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To offset or not to offset?

This month, behind all the news of the UK government back-pedalling on their green policies, the European Union announced that businesses would no longer be able to claim to be ‘climate or carbon neutral’ without robust evidence that doesn’t rely on offsetting to make a claim. What a win!

One of the questions I am asked the most is ‘What’s the best offsetting scheme?’ - this is an increasingly difficult question to answer as offset schemes are numerous, and all will come up with a different figure for the ‘cost’ of your carbon emissions. Currently, the only way to achieve Net Zero is to offset, but this comes in many forms, and I prefer the broader approach of mitigation to offset.

If you are a signatory of the Glasgow Declaration, you will know that two pillars are to decarbonise and regenerate. Offsetting through carbon removal schemes is a last resort, so the first step is to know your carbon emissions and find ways to reduce them.

Climate Action should be at the top of every tour operator's tourism strategy to set goals. Calculating carbon emissions is a specialist task, so I recommend Ecollective. Then, you need to reduce negative impacts within your office and product portfolio, and a supplier review will be required as part of your sustainability strategy. A few tweaks and minor changes across your product range could make a significant difference.

But without a planet where flights, hotels and vehicles are operating on clean energy, there will be carbon emissions to mitigate. And here comes the minefield, and who is responsible?

In a study over three years in Australia, approximately only 2.5% of the tourist arrivals voluntarily offset their emissions - shocking! Although, arrivals from the UK were the best at it. Another study found less than 10% of tourists will offset - higher but still low. The demographic of those offsetting were young people between 23 and 34, nature-based travellers or experience seekers. I’m sure many of my readers have a higher age bracket than that, but do have clients that fit the type of tourist. Barriers to offsetting include not understanding carbon emissions and not trusting carbon offsetting schemes.

As with most things in sustainable tourism, the consumers want their tour operators to act responsibly and do the hard work for them. They want to be guided by people who know more than them (are you listening, Rishi and chums?). So, it is up to you to invest in reversing biodiversity loss and mitigating carbon emissions as part of your business model.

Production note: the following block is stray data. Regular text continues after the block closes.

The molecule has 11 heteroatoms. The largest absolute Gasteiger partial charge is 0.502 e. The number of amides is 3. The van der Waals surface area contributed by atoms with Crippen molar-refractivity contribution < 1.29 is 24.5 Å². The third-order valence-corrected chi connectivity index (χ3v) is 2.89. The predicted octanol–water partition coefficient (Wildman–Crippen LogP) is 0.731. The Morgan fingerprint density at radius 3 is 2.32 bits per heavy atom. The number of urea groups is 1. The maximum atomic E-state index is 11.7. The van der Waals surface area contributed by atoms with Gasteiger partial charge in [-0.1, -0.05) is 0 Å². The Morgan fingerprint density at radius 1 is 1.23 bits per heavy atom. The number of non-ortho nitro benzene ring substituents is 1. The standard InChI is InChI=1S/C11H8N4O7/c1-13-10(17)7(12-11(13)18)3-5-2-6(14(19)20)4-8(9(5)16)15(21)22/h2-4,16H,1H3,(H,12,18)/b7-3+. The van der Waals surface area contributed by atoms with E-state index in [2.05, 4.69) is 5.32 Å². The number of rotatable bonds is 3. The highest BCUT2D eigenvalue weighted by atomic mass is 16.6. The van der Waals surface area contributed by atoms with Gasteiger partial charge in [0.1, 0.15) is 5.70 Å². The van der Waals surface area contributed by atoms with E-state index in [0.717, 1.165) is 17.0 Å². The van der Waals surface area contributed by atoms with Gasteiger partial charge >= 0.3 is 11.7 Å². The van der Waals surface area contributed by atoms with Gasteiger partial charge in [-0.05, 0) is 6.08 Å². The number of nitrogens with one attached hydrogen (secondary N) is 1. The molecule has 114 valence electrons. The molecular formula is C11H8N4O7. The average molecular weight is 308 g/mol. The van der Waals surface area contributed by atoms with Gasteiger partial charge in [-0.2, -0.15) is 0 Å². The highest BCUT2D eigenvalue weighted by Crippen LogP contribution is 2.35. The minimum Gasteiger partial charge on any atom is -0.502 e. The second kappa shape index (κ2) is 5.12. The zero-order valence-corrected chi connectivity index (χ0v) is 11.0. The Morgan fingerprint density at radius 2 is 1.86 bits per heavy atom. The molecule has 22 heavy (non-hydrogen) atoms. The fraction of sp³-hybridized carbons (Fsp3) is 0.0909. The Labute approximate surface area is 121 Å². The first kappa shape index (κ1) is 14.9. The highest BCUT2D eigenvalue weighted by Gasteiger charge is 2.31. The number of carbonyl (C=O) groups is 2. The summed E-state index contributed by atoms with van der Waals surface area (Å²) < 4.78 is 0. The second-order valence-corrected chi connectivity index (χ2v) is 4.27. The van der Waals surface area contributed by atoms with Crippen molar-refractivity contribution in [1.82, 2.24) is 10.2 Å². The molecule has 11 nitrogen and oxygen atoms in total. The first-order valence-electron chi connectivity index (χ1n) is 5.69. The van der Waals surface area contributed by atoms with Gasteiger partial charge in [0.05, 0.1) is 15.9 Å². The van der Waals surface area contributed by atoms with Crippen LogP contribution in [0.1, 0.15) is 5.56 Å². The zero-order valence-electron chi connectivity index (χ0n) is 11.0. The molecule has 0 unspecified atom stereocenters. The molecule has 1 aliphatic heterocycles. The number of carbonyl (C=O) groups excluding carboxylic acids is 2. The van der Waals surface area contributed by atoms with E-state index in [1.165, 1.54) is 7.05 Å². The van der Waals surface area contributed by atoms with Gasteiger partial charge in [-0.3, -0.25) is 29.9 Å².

Choosing your mitigation scheme is personal to your business; you may find a scheme that is based where you operate, or you may want one that covers the world or is local so you can go and have a volunteer day. I’ve been looking at what I want to support in my business and have created a list of ones I like the look of. I’ve decided to support Carma Earth for UK tree planting due to their work with veterans, Mossy Earth every month and World Land Trust for offsetting my office/home and any ad hoc flights and trains I take.

When looking at schemes, consider these questions and make sure my three favourite words are spinning around - transparency, methodology and measurement.

Think about the following:

  • Does this scheme have a robust science-backed methodology?

  • Is it transparent where the money goes? If it is a business rather than a charity, that is OK.

  • Do you like the look of the projects they support? For example, having a passion for restoring sea kelp makes supporting this scheme easier.

  • If it is tree planting, what are they planting? Is it a monoculture or a diverse range of native species to ensure thriving biodiversity

  • Is there social value? Is the local community involved in the project? Having stewards of the land will mean a higher success rate.

  • Is the project monitored and protected?

Below is my non-exhaustive list of places to invest to make a positive environmental impact:

The three I will be using are:

Mossy Earth - a good mix of projects worldwide to support a mix of land and sea/water-based projects.

Carma Earth - I will plant trees in the UK for each project I work on; my reason for choosing this is that they work with veterans for the planting to improve mental health. I'm part of the military community, and its great to be able to support veterans and the planet.

World Land Trust - a charity with some excellent schemes. They do calculations if this is the methodology you prefer. It is easy for simple travel or household/home carbon mitigation.

Others that look interesting:

Please note I have done some top-line research into these. Once you have identified ones that you like, please do your research to ensure it is suitable for your business. And let me know who I should add to my list!

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